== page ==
408  template is associated with zero or more other templates that it may invoke by
   409  name; such associations are transitive and form a name space of templates.
   411  A template may use a template invocation to instantiate another associated
   412  template; see the explanation of the "template" action above. The name must be
   413  that of a template associated with the template that contains the invocation.
   415  Nested template definitions
   417  When parsing a template, another template may be defined and associated with the
   418  template being parsed. Template definitions must appear at the top level of the
   419  template, much like global variables in a Go program.
   421  The syntax of such definitions is to surround each template declaration with a
   422  "define" and "end" action.
   424  The define action names the template being created by providing a string
   425  constant. Here is a simple example:
   427  	{{define "T1"}}ONE{{end}}
   428  	{{define "T2"}}TWO{{end}}
   429  	{{define "T3"}}{{template "T1"}} {{template "T2"}}{{end}}
   430  	{{template "T3"}}
   432  This defines two templates, T1 and T2, and a third T3 that invokes the other two
   433  when it is executed. Finally it invokes T3. If executed this template will
   434  produce the text
   436  	ONE TWO
   438  By construction, a template may reside in only one association. If it's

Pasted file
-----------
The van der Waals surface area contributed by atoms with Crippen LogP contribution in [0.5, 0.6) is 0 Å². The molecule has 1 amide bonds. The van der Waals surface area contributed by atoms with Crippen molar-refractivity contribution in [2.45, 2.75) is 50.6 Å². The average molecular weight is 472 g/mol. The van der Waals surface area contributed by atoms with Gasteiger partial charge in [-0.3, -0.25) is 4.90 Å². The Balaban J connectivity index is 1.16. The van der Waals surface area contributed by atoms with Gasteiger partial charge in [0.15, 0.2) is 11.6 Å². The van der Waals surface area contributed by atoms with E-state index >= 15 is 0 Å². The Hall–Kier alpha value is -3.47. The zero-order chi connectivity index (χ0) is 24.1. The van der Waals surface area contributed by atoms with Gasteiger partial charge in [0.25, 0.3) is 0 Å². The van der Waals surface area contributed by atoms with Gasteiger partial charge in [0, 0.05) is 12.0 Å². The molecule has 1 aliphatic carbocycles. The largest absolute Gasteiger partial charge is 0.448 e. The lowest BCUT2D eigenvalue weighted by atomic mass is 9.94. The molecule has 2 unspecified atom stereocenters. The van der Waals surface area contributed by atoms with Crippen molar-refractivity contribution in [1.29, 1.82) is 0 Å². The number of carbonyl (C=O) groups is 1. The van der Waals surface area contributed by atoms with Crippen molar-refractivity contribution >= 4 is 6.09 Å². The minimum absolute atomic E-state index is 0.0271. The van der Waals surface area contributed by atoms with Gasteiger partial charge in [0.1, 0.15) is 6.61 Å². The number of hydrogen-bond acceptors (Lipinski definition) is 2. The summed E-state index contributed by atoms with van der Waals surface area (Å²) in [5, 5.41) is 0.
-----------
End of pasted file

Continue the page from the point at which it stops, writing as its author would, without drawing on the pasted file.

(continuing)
439  necessary to have a template addressable from multiple associations, the
   440  template definition must be parsed multiple times to create distinct *Template
   441  values, or must be copied with the Clone or AddParseTree method.
   443  Parse may be called multiple times to assemble the various associated templates;
   444  see the ParseFiles and ParseGlob functions and methods for simple ways to parse
   445  related templates stored in files.
   447  A template may be executed directly or through ExecuteTemplate, which executes
   448  an associated template identified by name. To invoke our example above, we
   449  might write,
   451  	err := tmpl.Execute(os.Stdout, "no data needed")
   452  	if err != nil {
   453  		log.Fatalf("execution failed: %s", err)
   454  	}
   456  or to invoke a particular template explicitly by name,
   458  	err := tmpl.ExecuteTemplate(os.Stdout, "T2", "no data needed")
   459  	if err != nil {
   460  		log.Fatalf("execution failed: %s", err)
   461  	}
   463  */
   464  package template